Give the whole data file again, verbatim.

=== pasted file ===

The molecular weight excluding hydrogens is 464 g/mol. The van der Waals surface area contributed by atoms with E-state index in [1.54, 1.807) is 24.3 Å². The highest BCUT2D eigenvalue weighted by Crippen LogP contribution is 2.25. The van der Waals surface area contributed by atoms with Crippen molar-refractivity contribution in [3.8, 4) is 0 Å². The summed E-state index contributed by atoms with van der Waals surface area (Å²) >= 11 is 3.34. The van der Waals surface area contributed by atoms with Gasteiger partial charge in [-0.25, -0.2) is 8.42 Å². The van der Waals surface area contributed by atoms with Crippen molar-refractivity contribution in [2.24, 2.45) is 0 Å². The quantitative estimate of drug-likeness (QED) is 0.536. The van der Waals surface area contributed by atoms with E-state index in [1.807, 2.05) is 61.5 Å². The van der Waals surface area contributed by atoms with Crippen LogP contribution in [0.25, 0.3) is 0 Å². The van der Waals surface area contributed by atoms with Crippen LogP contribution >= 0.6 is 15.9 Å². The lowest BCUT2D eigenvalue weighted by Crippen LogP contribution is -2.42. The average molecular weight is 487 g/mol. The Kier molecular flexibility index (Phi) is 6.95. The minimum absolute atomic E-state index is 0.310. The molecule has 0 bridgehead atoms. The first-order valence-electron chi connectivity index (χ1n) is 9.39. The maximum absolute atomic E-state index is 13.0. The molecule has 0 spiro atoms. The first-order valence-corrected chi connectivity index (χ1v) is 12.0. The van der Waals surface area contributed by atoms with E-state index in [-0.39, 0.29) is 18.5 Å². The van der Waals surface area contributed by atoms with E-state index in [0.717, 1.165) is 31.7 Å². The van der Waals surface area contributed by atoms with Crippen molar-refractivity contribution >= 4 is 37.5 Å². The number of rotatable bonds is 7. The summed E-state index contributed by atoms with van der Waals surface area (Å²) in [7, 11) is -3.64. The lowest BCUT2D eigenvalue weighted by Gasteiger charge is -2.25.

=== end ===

The molecular weight excluding hydrogens is 464 g/mol. The van der Waals surface area contributed by atoms with E-state index in [1.54, 1.807) is 24.3 Å². The highest BCUT2D eigenvalue weighted by Crippen LogP contribution is 2.25. The van der Waals surface area contributed by atoms with Crippen molar-refractivity contribution in [3.8, 4) is 0 Å². The summed E-state index contributed by atoms with van der Waals surface area (Å²) >= 11 is 3.34. The van der Waals surface area contributed by atoms with Gasteiger partial charge in [-0.25, -0.2) is 8.42 Å². The van der Waals surface area contributed by atoms with Crippen molar-refractivity contribution in [2.24, 2.45) is 0 Å². The quantitative estimate of drug-likeness (QED) is 0.536. The van der Waals surface area contributed by atoms with E-state index in [1.807, 2.05) is 61.5 Å². The van der Waals surface area contributed by atoms with Crippen LogP contribution in [0.25, 0.3) is 0 Å². The van der Waals surface area contributed by atoms with Crippen LogP contribution >= 0.6 is 15.9 Å². The lowest BCUT2D eigenvalue weighted by Crippen LogP contribution is -2.42. The average molecular weight is 487 g/mol. The Kier molecular flexibility index (Phi) is 6.95. The minimum absolute atomic E-state index is 0.310. The molecule has 0 bridgehead atoms. The first-order valence-electron chi connectivity index (χ1n) is 9.39. The maximum absolute atomic E-state index is 13.0. The molecule has 0 spiro atoms. The first-order valence-corrected chi connectivity index (χ1v) is 12.0. The van der Waals surface area contributed by atoms with E-state index in [-0.39, 0.29) is 18.5 Å². The van der Waals surface area contributed by atoms with E-state index in [0.717, 1.165) is 31.7 Å². The van der Waals surface area contributed by atoms with Crippen molar-refractivity contribution >= 4 is 37.5 Å². The number of rotatable bonds is 7. The summed E-state index contributed by atoms with van der Waals surface area (Å²) in [7, 11) is -3.64. The lowest BCUT2D eigenvalue weighted by Gasteiger charge is -2.25.